# What are the requirements for a “test” function to show operators commute?

To show that two operators $\hat{A}$ and $\hat{B}$ commute, we can check whether $\hat{A}\hat{B}f(x)$ = $\hat{B}\hat{A}f(x)$.

My question is regarding the function $f(x)$. To check that $\hat{A}$ and $\hat{B}$ commute, can we use any function? Or are there requirements on the function we "test" commutativity with?

This relates to an exercise in a textbook which asks me to show why two operators in quantum chemistry commute. Both operators act on functions of multiple electron coordinates, e.g. $\Psi(\mathbf{x}_{1},\mathbf{x}_{2},\ldots,\mathbf{x}_{N})$, where $\mathbf{x}_{i}$ is the vector coordinate of electron $i$. One of the operators, $\hat{P}_{n}$ permutes the coordinates of the electrons (swapping the positions of two electrons, for $N$ electrons, there are $N!$ permutations), the other, $\hat{H}_{0}$, is a sum over one-electron operators, $\sum_{i}^{N} \hat{f}(i)$, where $\hat{f}(i)$ only acts on electron $i$. Whilst I know how $\hat{P}_{n}$ will act on any general function over multiple electron coordinates, I only know the outcome of the action of $\hat{H}_{0}$ on $\Psi$ which are made up of one-electron eigenfunctions, $\chi_{j}(\mathbf{x}_{i})$, of the operators $\hat{f}(i)$, e.g. determinants or products of these one-electron eigenfunctions.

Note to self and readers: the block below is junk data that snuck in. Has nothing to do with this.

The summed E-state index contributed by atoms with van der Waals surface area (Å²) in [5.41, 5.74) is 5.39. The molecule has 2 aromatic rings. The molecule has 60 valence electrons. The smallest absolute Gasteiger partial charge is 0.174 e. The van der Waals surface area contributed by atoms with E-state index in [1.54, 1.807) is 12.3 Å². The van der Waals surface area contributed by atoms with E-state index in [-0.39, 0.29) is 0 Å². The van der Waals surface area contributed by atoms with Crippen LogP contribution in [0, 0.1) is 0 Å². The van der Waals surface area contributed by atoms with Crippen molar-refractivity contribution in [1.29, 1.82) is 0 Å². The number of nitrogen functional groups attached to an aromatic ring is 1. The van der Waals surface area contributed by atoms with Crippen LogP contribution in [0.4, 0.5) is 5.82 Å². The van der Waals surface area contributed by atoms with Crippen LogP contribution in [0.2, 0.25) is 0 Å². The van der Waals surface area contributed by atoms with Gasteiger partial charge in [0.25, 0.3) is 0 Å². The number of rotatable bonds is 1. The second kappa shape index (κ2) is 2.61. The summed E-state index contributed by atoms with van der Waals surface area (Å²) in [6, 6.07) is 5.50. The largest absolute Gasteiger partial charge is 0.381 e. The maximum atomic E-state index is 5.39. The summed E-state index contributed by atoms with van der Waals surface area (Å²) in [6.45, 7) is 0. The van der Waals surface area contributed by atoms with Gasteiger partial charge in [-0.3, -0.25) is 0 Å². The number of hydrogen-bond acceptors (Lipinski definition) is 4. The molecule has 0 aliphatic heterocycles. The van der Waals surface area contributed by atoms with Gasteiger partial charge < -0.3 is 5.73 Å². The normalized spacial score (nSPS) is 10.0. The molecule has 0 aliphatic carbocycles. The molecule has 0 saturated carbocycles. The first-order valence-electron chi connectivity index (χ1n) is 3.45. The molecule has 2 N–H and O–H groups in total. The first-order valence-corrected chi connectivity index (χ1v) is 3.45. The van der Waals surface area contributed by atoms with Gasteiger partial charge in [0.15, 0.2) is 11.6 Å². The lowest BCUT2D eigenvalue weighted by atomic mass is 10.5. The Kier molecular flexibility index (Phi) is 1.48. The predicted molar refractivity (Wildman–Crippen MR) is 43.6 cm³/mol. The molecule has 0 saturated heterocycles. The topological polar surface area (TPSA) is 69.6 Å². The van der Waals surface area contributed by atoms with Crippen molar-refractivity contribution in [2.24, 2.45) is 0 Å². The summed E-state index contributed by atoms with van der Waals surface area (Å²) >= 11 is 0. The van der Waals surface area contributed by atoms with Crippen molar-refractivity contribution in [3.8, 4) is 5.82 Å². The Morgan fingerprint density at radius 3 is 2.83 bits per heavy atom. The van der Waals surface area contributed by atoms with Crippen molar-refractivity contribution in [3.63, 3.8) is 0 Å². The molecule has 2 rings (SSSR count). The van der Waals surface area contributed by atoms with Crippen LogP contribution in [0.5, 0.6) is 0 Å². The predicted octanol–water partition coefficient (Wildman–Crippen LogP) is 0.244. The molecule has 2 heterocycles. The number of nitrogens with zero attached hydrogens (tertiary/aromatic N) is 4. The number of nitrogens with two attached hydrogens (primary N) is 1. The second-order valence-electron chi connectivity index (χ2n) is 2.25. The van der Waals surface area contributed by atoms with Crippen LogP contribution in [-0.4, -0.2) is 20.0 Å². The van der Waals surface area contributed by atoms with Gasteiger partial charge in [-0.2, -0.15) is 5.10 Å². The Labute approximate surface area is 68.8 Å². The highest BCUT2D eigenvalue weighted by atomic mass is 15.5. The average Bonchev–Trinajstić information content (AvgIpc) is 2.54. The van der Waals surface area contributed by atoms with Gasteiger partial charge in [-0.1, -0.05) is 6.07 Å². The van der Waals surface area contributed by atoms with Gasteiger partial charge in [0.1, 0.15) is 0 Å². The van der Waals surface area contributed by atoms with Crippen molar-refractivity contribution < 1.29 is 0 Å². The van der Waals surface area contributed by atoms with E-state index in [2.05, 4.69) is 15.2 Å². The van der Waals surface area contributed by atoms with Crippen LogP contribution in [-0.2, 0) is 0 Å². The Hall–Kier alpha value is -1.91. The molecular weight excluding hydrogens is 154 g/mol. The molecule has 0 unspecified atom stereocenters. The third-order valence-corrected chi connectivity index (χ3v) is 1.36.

If I can show that the operators commute using a test function $\Psi$ of this specific form, does this imply the operators have the general property that they commute?

Yes, you can conclude that in this case, the reason being that the determinants (or, in the bosonic case, the symmetrized products) of single-particle functions form a basis of the Fock space; more precisely, the set of all determinants or symmetrized products of all possible combinations of $n$ basis elements of a single-particle basis form a basis of the $n$-particle sector of the Fock space.
By the way, why do you know the action of $\hat H_0$ only for determinants/products? You should be able to show that $\hat H_0$ commutes with $\hat P_n$ quite generally, without applying it to any test functions.
• Without introducing a test function, I do not know how I would demonstrate commutativity. I say that I only know the action of $\hat{H}_{0}$ on determinants/products of the basis functions $\chi_{a}$ because I know that $\hat{f}_{i}\chi_{a}(\mathbf{x}_{i}) = \epsilon_{a} \chi_{a}(\mathbf{x}_{i})$ (an eigenvalue problem) but not the outcome of $\hat{f}_{i}$ acting on any arbitrary function of $\mathbf{x}_{i}$ (not necessarily an eigenfunction of $\hat{f}_{i}$). What do you mean by "commutativity for the entire space follows by linearity"? – James Womack Aug 12 '12 at 14:27